Here’s the thing about this question: this suggests that all parents will have the exact same reaction about everything their children do. My mom hates them, personally, and my dad is a pro at that mild headshake that speaks volumes of what he thinks about them, but not every parent is like that. Some parents even have tattoos themselves—we’re not the first generation to get a little ink crazy. And I am fully grateful to my parents for creating my body, carrying it around, clothing it, feeding it, and protecting it until I was shoved out of the nest and into college, but my parents also taught me that my body is my body, and I can do what I want with it as long as I respect myself in the process. I wasn’t all that worried about what my parents would think when I got my tattoos, because their bodies weren’t going under the needle. Mine was.

9. Would you ever get them removed?

Maybe years from now, but A, it’s expensive; B, it takes time for each procedure; and C, the results are often questionable at best. It’s very possible that surgery will progress to a point where tattoo removal is a lot more accessible to those who regret their tattoos, but I also went into getting my tattoo with the full knowledge that each one was a very permanent, very final decision. And unless you see brochures from a dermatologist’s office lying around my apartment, chances are very good it’s not on my radar.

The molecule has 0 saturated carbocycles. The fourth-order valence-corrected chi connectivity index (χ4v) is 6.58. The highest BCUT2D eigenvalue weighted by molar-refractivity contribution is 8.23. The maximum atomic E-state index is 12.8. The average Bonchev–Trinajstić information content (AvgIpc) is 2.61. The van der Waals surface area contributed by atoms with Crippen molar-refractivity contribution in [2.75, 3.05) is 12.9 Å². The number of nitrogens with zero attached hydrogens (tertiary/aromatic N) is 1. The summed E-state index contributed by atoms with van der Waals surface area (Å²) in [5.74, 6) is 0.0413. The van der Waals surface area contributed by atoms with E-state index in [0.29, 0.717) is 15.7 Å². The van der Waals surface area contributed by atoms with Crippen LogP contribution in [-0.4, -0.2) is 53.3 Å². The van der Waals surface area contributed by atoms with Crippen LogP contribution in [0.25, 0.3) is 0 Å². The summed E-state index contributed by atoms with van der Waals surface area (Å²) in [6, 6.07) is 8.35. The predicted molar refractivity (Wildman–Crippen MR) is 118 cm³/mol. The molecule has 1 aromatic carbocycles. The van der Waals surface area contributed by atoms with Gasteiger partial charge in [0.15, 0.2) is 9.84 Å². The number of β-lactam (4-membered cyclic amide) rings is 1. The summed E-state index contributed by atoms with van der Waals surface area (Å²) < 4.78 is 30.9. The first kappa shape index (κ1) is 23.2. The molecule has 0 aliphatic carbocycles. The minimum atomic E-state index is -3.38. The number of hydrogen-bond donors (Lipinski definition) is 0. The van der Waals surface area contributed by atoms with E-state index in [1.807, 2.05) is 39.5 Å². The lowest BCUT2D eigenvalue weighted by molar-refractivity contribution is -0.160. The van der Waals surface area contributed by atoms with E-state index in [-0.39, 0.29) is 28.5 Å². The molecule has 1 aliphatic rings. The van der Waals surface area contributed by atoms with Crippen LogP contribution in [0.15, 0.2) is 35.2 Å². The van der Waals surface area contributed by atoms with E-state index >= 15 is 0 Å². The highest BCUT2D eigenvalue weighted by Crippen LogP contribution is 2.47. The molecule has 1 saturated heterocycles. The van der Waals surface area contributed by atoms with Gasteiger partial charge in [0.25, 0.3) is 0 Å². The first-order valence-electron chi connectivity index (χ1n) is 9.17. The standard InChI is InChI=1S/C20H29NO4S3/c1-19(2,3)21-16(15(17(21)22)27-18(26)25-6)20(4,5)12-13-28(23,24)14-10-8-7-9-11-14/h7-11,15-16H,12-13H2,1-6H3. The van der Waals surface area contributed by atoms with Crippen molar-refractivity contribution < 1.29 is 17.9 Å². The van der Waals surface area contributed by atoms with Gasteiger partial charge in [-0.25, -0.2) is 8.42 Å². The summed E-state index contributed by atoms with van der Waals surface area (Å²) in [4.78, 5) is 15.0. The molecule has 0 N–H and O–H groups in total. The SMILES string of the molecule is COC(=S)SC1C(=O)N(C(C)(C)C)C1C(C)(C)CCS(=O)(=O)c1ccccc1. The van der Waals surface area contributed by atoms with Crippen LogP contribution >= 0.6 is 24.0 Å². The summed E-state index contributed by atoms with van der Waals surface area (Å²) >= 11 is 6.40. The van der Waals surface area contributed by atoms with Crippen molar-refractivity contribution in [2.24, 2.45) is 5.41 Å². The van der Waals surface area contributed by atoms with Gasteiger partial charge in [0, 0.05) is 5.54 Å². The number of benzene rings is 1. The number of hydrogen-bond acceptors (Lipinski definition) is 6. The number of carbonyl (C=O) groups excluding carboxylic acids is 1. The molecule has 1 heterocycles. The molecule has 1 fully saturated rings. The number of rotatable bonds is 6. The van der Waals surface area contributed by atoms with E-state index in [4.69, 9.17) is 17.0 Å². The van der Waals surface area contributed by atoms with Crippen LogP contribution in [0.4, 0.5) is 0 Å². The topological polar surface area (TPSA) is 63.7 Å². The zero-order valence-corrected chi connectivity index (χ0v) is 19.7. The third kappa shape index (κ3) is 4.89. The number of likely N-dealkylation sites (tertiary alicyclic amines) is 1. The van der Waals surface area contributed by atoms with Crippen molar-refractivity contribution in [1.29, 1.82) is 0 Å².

This Man Making LEGO Food Sculptures Is an Artistic Hero

LEGO play-sets all come with a warning that they should not be used by children under four, as the small pieces make for quite the choking hazard. However, such a warning is applicable to those of all ages who find themselves face to face with the work of Tary, a Japanese artist who has created LEGO sculptures of food so realistic that one could actually drool.

Using a wide variety of colored bricks from preexisting LEGO sets, Tary has wrought creations from all manner of food groups and cultures. The key to these success of these sculptures is his attention to detail, such as the gooey cheese slowly dripping off his slice of pizza sculpture, or his ice cream cone that seamlessly melts into a puddle. The traditional Japanese dish of shrimp tempura over a bowl of rice even won him the first place prize in an original LEGO model contest.